3. A tool for measuring the depth of a groove in a workpiece comprising, in combination, an inverted V- shaped base including a pair of diverging work engaging arms, said base having a bore extending through its apex, a cylindrical compensating sleeve mounted in said bore with freedom for limited longitudinal movement relative thereto, means on said base for locking said sleeve in a selectable one of diverse reference positions within said bore, a depth micrometer rigidly mounted in said sleeve, said micrometer having a measuring spindle passing coaxially through said sleeve for determining the depth of said grove, and means mounted on said base for centering said tool relative to the sides of said groove.

4. A tool for measuring the depth of a groove in a workpiece comprising, in combination, an inverted V shaped base including a pair of diverging work engaging arms, said base having a bore extending through its apex, a cylindrical compensating sleeve mounted in said bore with freedom for limited longitudinal movement relative thereto, said sleeve having a pair of longitudinally disposed, diametrically opposed grooves formed therein, means extending through said base and received withinone of said grooves for alining said sleeve within said bore, adjustable means extending through said base and received within the other of said grooves for selectively locking said sleeve in a desired position, a depth micrometer rigidly mounted in said sleeve, said micrometer having a measuring spindle passing coaxially through said sleeve for determining the depth of said groove.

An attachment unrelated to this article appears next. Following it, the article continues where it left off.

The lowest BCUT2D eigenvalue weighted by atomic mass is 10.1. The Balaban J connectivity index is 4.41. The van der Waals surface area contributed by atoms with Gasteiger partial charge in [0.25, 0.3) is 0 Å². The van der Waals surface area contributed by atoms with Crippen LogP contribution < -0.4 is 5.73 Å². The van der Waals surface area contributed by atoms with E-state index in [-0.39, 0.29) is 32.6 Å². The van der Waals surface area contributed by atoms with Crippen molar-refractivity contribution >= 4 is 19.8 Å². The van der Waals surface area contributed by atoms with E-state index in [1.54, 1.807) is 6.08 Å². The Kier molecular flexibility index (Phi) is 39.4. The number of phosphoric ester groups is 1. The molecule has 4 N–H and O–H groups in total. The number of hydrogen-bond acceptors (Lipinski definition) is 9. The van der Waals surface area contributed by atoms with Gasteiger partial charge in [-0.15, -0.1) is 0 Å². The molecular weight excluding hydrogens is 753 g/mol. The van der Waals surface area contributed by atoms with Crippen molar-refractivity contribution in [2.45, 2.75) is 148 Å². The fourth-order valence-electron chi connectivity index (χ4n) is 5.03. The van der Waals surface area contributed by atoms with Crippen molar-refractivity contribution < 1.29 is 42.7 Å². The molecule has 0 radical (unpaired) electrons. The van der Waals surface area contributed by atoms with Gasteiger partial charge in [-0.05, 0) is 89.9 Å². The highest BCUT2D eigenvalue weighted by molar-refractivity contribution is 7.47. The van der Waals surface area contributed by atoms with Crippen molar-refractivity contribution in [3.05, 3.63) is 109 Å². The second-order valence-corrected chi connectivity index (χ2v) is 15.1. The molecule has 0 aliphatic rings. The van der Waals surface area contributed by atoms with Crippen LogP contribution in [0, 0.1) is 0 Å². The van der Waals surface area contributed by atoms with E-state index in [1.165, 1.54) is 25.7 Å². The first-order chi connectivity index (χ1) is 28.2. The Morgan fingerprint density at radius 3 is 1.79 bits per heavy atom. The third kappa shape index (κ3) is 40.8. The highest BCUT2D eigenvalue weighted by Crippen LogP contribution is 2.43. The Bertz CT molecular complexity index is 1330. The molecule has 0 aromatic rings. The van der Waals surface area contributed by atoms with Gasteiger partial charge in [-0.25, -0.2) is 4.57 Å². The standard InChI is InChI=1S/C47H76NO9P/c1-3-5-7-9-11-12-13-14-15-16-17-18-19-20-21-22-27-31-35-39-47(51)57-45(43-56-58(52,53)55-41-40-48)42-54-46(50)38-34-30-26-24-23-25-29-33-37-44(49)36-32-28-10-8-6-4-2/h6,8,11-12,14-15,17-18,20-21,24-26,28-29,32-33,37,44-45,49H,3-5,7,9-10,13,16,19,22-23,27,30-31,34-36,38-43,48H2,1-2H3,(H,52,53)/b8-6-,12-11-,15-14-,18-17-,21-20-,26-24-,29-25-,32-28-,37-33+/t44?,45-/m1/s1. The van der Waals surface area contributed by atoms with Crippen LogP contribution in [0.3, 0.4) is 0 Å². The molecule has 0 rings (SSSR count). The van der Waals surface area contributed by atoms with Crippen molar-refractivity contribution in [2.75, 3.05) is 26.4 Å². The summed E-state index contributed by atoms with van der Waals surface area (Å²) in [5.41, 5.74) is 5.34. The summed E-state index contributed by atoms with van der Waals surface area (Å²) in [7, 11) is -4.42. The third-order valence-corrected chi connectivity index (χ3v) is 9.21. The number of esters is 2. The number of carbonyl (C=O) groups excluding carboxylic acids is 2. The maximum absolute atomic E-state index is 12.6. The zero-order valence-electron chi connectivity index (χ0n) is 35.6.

5. A tool for measuring the depth of a groove in a round workpiece comprising, in combination, an inverted V-shaped base including a pair of diverging work engaging arms, said base having a bore extending through its apex, a depth micrometer mounted in said bore in a selectable one of diverse longitudinal positions, said micrometer having a work engaging spindle passing through said bore with freedom for longitudinal movement relative to said base, and means mounted on said base for centering said tool relative to the sides of the groove being measured.

6. A tool for measuring the depth of a slot in a round workpiece comprising, in combination, an inverted V- shaped base including a pair of diverging work engaging arms, said base having a bore extending through its apex, a depth micrometer mounted in said bore, said micrometer having a work engaging spindle passing through said bore with freedom for longitudinal movement relative to said base, a groove formed in one face of said base parallel to said bore, and a centering gauge slidably mounted in said groove for insuring that said tool is properly oriented relative to the sides of said slot.